Lake Maggiore stretches across in the West part of the Italian lake district between Milan and the Northern boarder with Switzerland. While the land at the South of the lakes is mostly flat, as they stretch and wind North the surrounding landscape grows increasingly alpine. This adventure saw the team exploring two bouldering areas that lay between between Lake Maggiore and Lake Orta where they are separated by alpine foothills. The elevation is far from extreme at 1,500m but if the number of chairlifts is to be believed then in the winter months they area caters to a reasonable volume of skiers and snowboarders. The shores of the lakes are dotted with sleepy towns that seemed to be hibernating in the chilly November but might well be expected to wake up in the summer and cater to hoards of tourists looking to enjoy the scenic surrounds for a holiday. It was in in Belgirate, one of the smallest of these like side villages, that we found our accommodation and slept in a high ceilinged old villa with views either over the lake or inwards to a tiered courtyard garden.
For our purposes, the bouldering between the lakes is conveniently close to Milan Malpensa airport. Being only an hour and a half by car the most organised climber could be on the rock only four hours after catching a flight from London. On day one we made our way North to the first climbing area Montorfano, arriving in mid afternoon to race the setting sun in search of a few climbs. This spot has some boulders hidden in the woods above steep granite cliffs that fall away to the show off the spectacular landscapes. The approach was a 15 minute hike up an old rocky road made slippery the wet fallen leaves. As it had been raining in the morning we climbed without much hope of finding any dry rock. Fortunately the pink granite that is ubiquitous throughout the area had remained soaked in places and, where it had stayed wet was sharp enough to allow a few sends before the sun set and we made our way back down the mountain and towards huge servings of pizzoccheri. In the limited time we had in the area we found a handful of interesting boulders but in the absence of a guide book for the area the key is really exploration. We spotted several areas with possible boulders but didn't have time to climb them.
The second and third days found us at the local peak of Mottarone, hoping that the snow would stop and the rock would be dry enough to climb. As we approached the car parking area small flurries of flakes were blowing up from below and the temperature was a few degrees below zero. Our approach South-West took us along an exposed ridge with views on both sides obscured by heavy clouds. After 20 minutes of walking and sliding down treacherously slippery paths and wishing for boots instead of approach shoes we found the first clutch of boulders. Two obvious slabs with a bridgeable cleft between then and a featureless overhang above a precipitous drop that rolled away into the valley below. Attempting to warm up against the snow took up much of the first hour but once the clouds parted and sun was revealed we began to enjoy the unusual rock texture and wide variety of holds. Dan sent a beautiful short climb with a tricky first move before the snow abated while the rest of us played with a series of jugs over a steep drop that were large enough for even the numbest fingers to grip. The rock in this area is a rough and surprisingly loose granite with large, sharp crystals hues from grey through to pink. It made for excellent smearing on slab, but could be tough to trust for feet on vertical sections as the obvious feature would often crumble away at the slightest touch. We continued along the ridge to discover more boulders at a range of difficulties and some of the most spectacular views you could ask for in a climbing location. Watching the sun set over lake Orta and Monte Rosa is one of those truly special experiences.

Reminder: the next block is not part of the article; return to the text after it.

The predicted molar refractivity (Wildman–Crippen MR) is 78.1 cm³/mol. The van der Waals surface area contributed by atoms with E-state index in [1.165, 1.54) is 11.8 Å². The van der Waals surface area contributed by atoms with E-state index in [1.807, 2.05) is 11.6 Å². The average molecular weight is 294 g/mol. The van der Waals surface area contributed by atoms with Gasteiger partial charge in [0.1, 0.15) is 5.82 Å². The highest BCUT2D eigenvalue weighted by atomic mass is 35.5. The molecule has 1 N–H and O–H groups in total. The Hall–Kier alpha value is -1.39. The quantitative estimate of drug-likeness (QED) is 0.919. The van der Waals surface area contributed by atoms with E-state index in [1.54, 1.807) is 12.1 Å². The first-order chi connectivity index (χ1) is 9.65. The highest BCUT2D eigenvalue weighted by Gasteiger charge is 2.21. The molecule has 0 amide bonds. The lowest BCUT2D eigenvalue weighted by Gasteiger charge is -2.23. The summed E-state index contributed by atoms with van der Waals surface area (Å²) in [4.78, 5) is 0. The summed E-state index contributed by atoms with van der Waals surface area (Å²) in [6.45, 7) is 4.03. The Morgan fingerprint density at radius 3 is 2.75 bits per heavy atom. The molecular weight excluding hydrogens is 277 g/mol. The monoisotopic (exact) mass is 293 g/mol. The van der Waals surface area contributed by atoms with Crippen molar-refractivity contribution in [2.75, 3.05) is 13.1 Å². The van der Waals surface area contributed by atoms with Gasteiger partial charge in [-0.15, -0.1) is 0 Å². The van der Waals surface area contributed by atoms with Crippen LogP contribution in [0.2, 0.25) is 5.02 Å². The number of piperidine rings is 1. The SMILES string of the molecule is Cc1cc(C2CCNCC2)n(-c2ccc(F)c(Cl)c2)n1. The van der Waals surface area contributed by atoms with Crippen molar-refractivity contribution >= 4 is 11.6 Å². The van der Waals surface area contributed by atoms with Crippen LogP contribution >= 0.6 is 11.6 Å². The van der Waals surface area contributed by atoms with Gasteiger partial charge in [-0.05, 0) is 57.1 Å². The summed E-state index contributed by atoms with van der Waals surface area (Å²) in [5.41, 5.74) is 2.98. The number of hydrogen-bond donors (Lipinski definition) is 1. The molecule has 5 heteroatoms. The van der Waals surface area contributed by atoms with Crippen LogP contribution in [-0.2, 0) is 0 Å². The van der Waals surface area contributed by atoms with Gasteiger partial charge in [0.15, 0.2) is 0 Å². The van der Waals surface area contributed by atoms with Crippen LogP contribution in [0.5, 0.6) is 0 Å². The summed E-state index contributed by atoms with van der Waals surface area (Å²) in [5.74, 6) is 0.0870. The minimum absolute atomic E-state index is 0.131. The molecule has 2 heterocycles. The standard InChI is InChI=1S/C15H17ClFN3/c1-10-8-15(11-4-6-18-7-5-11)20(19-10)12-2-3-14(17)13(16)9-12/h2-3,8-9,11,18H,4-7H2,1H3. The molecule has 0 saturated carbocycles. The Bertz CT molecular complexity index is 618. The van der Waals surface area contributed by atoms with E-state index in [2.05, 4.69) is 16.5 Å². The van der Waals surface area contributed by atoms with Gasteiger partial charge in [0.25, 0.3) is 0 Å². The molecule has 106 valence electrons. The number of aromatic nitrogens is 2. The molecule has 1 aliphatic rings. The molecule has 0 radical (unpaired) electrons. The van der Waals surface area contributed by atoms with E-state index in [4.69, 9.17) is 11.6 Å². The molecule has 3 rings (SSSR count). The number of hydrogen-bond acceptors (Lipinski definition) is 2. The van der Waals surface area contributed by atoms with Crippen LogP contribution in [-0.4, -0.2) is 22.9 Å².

The third day brought us back to Mottarone but this time we headed directly West from the main skiing car park down the out of season ski slopes towards clusters of rock that we hoped would contain interesting problems. After some disappointing slabs and bitterly cold slopers Seb struck out on a reconnaissance mission and waved us over from across the valley to an outcrop with an obvious and precarious boulder perched on a pride-rock protuberance. Below the main plateau were three tall and obvious slab climbs that proved simple and satisfying and provided a great warm up for Seb's nail biting send of the precarious overhang on the top. This line was the highlight of the boulders we tried with strong moves and an intimidating top out.
When it was time to leave the area we departed with the feeling that we had only scratched the surface of the what the local climbing had to offer. With a bit of perseverance and some local insight a group of boulderers could happily explore the area for many days without running out of potential new routes.
A guide exists for the area for sport and trad climbing in the region but as is often the case with bouldering you'll have to make do with the few odds and ends dotted around the internet.